The sacrificing of animals is spread over three days (day 3, 4 or 5 of Hajj) but one cannot come out of Ihram restrictions and clothing till sacrifice takes place.

In the next step of Hajj, the pilgrims are required to go to Makkah for Tawaf - circumambulation around Holy Kaaba seven times and Sai - walking to and fro seven times between the hillocks of Safa and Marwa.

This trip to Makkah is another important part of Hajj and it can be either on 3rd day or 4th or 5th day but only after the animal sacrifice.

Makkah and then back to Mina

Makkah is only 8 kilometres (5 miles) from Mina so many persons walk the distance and Saudi authorities have built tunnels and special roads for pedestrians. These tunnels can be easily seen in GE view.

The Holy Kaaba

The Kaaba (derivation of Arabic word muka'ab meaning cube) is a large cubical building. It is the holiest place in Islam and is the direction (Qibla) Muslims, all around the world, face during prayers. The original Kaaba was built by Prophet Ibrahim and his son.

The Mosque which is built around the Kaaba is known as al-Masjid al-Haram. (Masjid = Mosque, Haram = Sanctuary or Holy site).

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After reaching Makkah and prior to starting the circumambulation around Holy Kaaba, the pilgrims offer a small prayer preferably near a spot called "The Station of Abraham" (Arabic: Al Maqame Ibrahim). It is a golden cage containing a stone pedestal on which Prophet Ibrahim stood while constructing the Kaaba. It is located about few metres away from the North-East face of Kaaba. Being small in size it is not identifiable in GE view. I have tried to point to the likely spot. Due to huge crowd most of the time it is not possible to offer this prayer near the spot so it is permitted to offer any where within the precincts of Holy Mosque.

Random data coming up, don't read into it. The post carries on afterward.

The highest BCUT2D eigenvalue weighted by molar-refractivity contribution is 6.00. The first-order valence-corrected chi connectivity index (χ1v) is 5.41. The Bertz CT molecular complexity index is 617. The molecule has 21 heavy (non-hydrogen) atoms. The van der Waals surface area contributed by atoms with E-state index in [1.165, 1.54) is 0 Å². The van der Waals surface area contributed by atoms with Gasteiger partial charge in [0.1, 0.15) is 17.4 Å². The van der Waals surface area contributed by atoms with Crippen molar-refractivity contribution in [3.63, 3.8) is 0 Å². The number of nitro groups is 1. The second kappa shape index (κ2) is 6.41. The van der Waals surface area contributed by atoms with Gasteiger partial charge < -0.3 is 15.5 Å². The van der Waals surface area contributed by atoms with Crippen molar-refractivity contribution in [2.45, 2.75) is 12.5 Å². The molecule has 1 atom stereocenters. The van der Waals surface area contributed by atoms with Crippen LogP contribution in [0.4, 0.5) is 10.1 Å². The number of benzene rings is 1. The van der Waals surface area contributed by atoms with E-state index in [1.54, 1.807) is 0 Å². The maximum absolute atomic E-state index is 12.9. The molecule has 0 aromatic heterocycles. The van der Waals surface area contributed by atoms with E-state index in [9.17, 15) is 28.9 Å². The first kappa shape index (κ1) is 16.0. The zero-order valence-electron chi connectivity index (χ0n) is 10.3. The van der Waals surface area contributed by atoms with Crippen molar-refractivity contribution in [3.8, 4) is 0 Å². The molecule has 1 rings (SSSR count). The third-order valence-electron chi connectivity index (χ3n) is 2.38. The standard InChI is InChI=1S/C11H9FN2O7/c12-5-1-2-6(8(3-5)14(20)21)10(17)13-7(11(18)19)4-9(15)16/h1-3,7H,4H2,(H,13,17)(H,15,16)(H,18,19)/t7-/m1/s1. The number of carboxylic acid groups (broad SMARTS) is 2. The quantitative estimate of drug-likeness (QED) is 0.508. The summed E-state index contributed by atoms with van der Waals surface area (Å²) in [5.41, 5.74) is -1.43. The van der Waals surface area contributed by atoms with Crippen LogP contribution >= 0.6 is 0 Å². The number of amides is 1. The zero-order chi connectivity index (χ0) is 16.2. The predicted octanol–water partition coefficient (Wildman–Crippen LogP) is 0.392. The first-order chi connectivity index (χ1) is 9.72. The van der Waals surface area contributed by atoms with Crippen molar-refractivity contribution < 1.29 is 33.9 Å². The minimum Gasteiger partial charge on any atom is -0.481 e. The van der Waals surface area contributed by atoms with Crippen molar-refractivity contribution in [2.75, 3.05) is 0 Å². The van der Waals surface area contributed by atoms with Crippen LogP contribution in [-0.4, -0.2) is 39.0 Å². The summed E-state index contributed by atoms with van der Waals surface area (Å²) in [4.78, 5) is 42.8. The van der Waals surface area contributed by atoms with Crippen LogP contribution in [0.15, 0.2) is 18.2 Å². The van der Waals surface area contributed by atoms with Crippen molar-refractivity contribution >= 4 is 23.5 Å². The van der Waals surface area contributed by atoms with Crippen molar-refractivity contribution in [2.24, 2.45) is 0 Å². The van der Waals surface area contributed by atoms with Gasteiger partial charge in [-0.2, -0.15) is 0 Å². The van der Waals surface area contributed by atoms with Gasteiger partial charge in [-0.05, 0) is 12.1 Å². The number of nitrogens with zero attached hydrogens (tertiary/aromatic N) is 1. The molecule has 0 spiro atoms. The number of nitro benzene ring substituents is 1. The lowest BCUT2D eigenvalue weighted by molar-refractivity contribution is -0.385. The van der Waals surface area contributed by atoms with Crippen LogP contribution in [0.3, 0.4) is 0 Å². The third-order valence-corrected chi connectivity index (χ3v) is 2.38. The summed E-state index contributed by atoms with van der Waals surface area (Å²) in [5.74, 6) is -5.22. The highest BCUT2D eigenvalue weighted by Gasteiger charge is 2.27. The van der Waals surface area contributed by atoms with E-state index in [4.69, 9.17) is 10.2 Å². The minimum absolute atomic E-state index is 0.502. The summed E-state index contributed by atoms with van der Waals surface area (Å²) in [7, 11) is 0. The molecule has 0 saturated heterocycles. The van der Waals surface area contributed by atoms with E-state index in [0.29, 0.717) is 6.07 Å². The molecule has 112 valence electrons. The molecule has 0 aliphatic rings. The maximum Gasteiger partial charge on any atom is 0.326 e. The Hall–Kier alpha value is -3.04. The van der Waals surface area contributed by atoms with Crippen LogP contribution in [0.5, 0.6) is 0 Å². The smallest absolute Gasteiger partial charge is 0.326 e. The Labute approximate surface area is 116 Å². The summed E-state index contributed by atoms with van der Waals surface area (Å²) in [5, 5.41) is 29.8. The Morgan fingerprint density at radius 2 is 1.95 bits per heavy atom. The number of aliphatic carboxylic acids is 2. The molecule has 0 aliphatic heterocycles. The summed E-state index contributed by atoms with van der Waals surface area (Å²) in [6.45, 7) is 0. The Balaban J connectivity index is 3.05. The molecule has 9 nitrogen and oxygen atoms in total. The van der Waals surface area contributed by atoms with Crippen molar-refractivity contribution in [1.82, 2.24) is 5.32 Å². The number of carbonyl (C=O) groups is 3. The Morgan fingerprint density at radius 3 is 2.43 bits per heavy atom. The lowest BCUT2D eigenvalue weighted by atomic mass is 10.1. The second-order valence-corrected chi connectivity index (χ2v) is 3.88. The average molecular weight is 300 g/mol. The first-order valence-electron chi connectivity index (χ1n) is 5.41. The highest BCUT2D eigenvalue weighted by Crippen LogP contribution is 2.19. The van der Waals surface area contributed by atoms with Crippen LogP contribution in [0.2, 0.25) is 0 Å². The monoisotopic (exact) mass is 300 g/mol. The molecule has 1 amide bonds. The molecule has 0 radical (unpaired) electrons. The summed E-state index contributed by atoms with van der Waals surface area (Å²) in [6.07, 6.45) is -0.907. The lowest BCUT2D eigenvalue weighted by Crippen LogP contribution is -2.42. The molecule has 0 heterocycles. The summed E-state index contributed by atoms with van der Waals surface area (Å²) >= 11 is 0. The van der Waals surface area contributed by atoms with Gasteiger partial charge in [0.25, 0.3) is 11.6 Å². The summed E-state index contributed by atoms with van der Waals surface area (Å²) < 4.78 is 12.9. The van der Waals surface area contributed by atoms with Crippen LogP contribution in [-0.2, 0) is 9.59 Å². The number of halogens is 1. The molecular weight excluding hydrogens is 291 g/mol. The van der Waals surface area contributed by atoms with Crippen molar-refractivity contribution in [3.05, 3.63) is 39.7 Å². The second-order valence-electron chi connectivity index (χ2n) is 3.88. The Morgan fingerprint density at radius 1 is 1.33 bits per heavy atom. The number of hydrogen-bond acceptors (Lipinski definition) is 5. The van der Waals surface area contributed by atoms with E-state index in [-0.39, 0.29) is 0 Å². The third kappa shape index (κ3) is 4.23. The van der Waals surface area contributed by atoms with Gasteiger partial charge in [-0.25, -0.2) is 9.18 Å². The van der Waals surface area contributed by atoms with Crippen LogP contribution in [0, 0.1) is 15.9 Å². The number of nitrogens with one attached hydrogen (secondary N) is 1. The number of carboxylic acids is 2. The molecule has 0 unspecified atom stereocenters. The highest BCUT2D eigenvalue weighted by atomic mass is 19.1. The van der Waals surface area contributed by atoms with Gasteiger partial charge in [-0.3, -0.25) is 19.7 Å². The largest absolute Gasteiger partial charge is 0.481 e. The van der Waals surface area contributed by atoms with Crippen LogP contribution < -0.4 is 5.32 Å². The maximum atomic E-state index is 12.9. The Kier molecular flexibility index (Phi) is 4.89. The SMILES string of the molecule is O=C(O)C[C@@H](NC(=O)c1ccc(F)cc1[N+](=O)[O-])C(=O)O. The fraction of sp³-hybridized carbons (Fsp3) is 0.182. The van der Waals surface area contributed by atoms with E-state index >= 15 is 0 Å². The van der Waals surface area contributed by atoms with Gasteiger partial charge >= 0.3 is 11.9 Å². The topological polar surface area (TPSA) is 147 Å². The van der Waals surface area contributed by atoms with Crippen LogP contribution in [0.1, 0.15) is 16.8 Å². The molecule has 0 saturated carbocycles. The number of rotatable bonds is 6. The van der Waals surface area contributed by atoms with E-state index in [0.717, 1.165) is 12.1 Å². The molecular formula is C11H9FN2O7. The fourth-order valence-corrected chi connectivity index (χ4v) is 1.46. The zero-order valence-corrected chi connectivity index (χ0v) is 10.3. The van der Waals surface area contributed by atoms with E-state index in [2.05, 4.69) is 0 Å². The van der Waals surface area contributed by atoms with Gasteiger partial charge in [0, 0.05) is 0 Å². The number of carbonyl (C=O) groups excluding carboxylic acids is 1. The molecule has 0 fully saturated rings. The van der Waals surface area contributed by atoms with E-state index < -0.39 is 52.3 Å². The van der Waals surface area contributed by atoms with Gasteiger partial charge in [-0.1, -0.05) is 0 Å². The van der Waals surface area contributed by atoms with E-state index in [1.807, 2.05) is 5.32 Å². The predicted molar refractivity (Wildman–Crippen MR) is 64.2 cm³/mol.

The Station of Abraham (golden cage) can be seen at the extreme right edge of this photograph.
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(Photo taken from Panoramio is by chinx786)

Here is close-up image of the stone pedestal inside the golden cage of Station of Abraham.
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(Photo taken from Panoramio is by chinx786).

The pilgrims now perform the circumambulation (known as Tawaf Ziyarah or Tawaf al-Ifadha or Tawaf al-Hajj) by taking seven anti-clockwise rounds of Holy Kaaba, starting from the eastern corner where the Sacred Black Stone is embedded. A green line is also marked on the floor to indicate the starting point. Full seven rounds can take anywhere from 20-25 minutes to couple of hours depending how far is one's distance from the Kaaba. During peak time many pilgrims have no choice but to take round trip at the outer periphery of the Holy Mosque. The circumambulation can also be done on the first floor or on the roof of the Holy Mosque as can be seen from this photo.